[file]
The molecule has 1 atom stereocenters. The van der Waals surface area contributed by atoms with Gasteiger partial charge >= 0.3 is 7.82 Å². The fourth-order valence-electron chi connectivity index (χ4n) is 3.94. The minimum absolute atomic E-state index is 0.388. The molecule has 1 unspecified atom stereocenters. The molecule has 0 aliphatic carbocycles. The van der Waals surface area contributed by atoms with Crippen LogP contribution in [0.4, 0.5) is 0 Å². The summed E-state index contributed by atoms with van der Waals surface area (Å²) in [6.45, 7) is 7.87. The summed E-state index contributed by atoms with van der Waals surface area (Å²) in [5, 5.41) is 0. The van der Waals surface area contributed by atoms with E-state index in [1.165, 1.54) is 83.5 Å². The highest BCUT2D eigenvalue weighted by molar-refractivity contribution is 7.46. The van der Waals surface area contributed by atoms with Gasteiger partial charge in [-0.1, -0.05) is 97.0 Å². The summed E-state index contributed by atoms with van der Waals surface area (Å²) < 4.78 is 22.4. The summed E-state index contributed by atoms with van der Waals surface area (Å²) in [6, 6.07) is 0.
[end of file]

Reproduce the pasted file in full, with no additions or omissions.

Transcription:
The molecule has 1 atom stereocenters. The van der Waals surface area contributed by atoms with Gasteiger partial charge >= 0.3 is 7.82 Å². The fourth-order valence-electron chi connectivity index (χ4n) is 3.94. The minimum absolute atomic E-state index is 0.388. The molecule has 1 unspecified atom stereocenters. The molecule has 0 aliphatic carbocycles. The van der Waals surface area contributed by atoms with Crippen LogP contribution in [0.4, 0.5) is 0 Å². The summed E-state index contributed by atoms with van der Waals surface area (Å²) in [6.45, 7) is 7.87. The summed E-state index contributed by atoms with van der Waals surface area (Å²) in [5, 5.41) is 0. The van der Waals surface area contributed by atoms with E-state index in [1.165, 1.54) is 83.5 Å². The highest BCUT2D eigenvalue weighted by molar-refractivity contribution is 7.46. The van der Waals surface area contributed by atoms with Gasteiger partial charge in [-0.1, -0.05) is 97.0 Å². The summed E-state index contributed by atoms with van der Waals surface area (Å²) < 4.78 is 22.4. The summed E-state index contributed by atoms with van der Waals surface area (Å²) in [6, 6.07) is 0.